Tesla STEM’s Raggi enjoys math and helping others

For a while, whenever she was bored, Cat Raggi would write numbers in a notebook — specifically, multiples of seven.

For a while, whenever she was bored, Cat Raggi would write numbers in a notebook — specifically, multiples of seven.

This went on for some time, though the Tesla STEM High School graduating senior won’t admit to how long.

“I filled up an entire notebook,” she said. “Let’s just say that.”

Math and numbers are something that Raggi, a Sammamish resident, has always been good at and enjoyed passively. It wasn’t until her sophomore year when her father bought her “How Not to Be Wrong: The Power of Mathematical Thinking” by Jordan Ellenberg, a book about why people love math, that she saw math as a viable career.

She had previously considered going into biology but quickly realized she didn’t like biology. Now Raggi said she plans to study math — maybe applied math or statistics — when she attends the University of Chicago next year. She is also considering double majoring in economics or philosophy.

In terms of a career, Raggi said she has an interest in being a math teacher but also realized that she wants to help others. So with this, she is also considering doing financial work for a nonprofit. Outside of the math world, another career Raggi has been considering is law. She said would be interested in becoming a civil rights attorney, public defender or environmental lawyer.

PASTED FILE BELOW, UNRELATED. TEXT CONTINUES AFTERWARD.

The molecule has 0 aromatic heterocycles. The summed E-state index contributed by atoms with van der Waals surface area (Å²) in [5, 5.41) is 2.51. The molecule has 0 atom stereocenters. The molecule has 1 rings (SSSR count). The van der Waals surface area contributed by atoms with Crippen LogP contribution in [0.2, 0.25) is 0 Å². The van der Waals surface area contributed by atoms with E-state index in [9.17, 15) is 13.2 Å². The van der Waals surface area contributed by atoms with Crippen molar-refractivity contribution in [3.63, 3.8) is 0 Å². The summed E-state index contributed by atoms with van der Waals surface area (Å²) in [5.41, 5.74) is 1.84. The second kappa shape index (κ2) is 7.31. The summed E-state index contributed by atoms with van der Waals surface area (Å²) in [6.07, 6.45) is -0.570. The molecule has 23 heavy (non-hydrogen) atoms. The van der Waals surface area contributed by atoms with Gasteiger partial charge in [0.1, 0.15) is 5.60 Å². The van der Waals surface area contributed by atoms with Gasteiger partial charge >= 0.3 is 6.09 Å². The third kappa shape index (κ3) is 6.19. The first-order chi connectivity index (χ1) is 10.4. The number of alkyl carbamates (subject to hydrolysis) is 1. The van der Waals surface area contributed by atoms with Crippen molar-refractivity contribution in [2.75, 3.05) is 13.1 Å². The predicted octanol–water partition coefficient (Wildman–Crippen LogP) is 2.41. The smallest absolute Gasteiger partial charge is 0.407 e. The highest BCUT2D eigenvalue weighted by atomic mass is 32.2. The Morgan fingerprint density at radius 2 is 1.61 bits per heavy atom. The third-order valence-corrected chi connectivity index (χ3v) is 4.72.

Outside of her academic life, Raggi has been part of the Sammamish Gavel Club, the youth program through Toastmasters of Sammamish. She said through this club, she has improved her public speaking skills, something she hated when she was younger as she had a stutter and was not good at talking with and in front of others. Raggi’s stutter went away as she got older and she credits her involvement in Gavel Club, which she joined as a freshman, as being part of that as it taught her how to communicate when she has important points she wants to get across to others.

In addition, Raggi enjoys volunteering and spends a lot of time at Redmond-based Hopelink, helping at the organization’s food bank. She also volunteers at Providence Marianwood, a nursing home in Issaquah.

When Raggi leaves for college in the fall, she said she is looking forward to some of the unusual traditions her first-choice university has such as Scav Hunt, an annual scavenger hunt that requires participants to perform unusual tasks. She is also looking forward to the independence that comes with living on her own.

“It’ll be weird,” Raggi said. “But I think it’ll be an exciting kind of weird.”

While she is excited for what is to come, Raggi said she will miss her teachers when she leaves STEM and plans to come back and visit during school breaks.

STEM’s commencement ceremony is tonight at 7 p.m. at Timberlake Church, 4505 236th Ave. N.E. near Redmond.